The other day I picked up three fiction books. Besides While Mortals Sleep I've been trying to avoid fiction. I am sure the Authors put a lot of research into their books, but I never know how much I can trust fiction. While I read them for research I always end up fact checking everything as I go, which takes a lot of extra time.

 I guess the above statement isn't completely true though. I did read a book called Violins in Autumn, a fiction story of a girl who went into France a spy The story gave me the idea for Jimmy's sister.

 I did manage to add a list of movies to my growing pile of books. Besides The Great Escape, I plan to watch Into the White again, The Monument's Men, Red Tails, Defiance - which is a good movie it just has language and about two skippable scenes - and even The Book Thief. (I stop The Book Thief before the very end. Naughty of me, but I can do it because I saw the very end once and that was enough.)

 Since this is my first serious historical fiction I want to get every historical fact in the book accurate. I'm sure there are easier methods to go about this. Buried under piles of books which only make small connections to mine might not be the shortest route to my goal. But now that I've begun studying and researching it is hard to stop. And I suppose this method is more accurate than goggling everything as I write. At least I hope so.

 So that is, hopefully, the answer to Emily's question.

 That is all I have. Right now. Added a new chapter to Brothers-in-Arms today and now I have to go slam some doors.

 Quote is from Unbroken, Louie trying to comfort a man who has been shot.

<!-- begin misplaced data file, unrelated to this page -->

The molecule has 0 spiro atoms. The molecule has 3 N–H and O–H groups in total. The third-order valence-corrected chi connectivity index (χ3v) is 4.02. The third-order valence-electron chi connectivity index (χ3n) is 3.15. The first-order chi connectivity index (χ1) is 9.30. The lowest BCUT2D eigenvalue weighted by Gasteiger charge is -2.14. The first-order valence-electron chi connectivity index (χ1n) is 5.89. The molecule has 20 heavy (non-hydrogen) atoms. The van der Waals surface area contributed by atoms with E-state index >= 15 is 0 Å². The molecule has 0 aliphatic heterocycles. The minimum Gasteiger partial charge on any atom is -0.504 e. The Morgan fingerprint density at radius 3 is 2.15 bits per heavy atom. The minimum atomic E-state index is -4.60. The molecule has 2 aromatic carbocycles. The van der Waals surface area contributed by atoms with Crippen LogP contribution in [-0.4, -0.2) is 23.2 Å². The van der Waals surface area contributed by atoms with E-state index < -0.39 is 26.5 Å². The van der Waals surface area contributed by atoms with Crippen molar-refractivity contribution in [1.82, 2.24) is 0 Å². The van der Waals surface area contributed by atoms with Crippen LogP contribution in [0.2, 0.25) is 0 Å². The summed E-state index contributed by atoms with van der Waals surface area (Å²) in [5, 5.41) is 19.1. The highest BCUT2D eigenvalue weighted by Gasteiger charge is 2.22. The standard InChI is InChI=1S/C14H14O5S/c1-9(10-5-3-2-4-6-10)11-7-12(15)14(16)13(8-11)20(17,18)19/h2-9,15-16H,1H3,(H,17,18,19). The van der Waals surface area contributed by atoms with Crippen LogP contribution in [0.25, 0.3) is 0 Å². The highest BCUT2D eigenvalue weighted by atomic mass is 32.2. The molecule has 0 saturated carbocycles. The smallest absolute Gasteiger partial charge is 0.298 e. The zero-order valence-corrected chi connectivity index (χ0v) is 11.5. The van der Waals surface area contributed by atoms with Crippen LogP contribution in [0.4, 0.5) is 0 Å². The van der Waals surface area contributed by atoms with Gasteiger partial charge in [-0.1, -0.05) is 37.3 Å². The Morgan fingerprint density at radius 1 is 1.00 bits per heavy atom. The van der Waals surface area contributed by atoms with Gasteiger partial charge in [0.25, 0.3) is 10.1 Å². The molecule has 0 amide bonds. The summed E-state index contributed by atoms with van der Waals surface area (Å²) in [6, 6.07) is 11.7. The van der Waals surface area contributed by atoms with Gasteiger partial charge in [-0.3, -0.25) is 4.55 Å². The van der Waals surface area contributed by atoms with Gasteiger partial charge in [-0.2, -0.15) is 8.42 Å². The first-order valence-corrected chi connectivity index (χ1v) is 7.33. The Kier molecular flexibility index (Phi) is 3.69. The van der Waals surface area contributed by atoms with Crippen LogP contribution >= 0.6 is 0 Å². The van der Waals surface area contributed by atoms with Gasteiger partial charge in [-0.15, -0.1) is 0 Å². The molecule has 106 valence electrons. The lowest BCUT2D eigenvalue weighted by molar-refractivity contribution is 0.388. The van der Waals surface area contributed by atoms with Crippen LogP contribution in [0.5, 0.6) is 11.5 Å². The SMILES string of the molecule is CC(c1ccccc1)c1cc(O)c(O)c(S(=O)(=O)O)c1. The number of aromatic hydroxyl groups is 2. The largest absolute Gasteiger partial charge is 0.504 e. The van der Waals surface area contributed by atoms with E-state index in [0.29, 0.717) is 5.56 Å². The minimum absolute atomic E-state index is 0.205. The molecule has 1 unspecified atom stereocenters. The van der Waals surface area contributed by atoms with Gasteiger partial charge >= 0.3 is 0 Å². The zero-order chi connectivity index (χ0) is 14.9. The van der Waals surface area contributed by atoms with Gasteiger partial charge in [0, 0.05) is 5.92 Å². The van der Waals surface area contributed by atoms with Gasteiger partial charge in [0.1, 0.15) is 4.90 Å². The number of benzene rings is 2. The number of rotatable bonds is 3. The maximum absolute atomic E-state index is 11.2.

1. This is an awesome post!!!

    You know, I read a really cool book for school (don't let the fact that it's for school dissuade you) on WWII, that you could give a looksee. It's called Parallel Journeys by Eleanor H. Ayer with Helen Waterford and Alfons Heck. It's a true story, and it follows Helen's experience as a Jew in Amsterdam and Alfons's experience as a member of the Hitler Youth. It was a SUPER interesting read, especially Alfons's story, as we don't often get the side of the Nazis, especially the Hitler Youth. Anyway. Yeah. That was a good one.

  2. You might want to check out Dietrich Bonheoffer for information on the resistance within Germany. He was Christian, not Jewish, but you might find some general info to help you. A huge biography about him came out a few years ago (I think the author's name is Max Metexas?).

  3. Thank you so much for writing this, Jack! I love seeing how other historical fiction writer's research their novels. And, I love that quote from Unbroken. I can't wait until that movie comes out on DVD!!!

  4. I am very intrigued about this book. Sounds like it's been a lot of work! (Love Band of Brothers).

    You might want to check out the author Stephen Ambrose. I haven't read any of his WW2 stuff, but I've read Undaunted Courage (Lewis and Clark) and Citizen Soldiers (WW1), and he wrote the book "Band of Brothers" that the miniseries is based on. He's a great historical fiction author, and not terribly dry to read.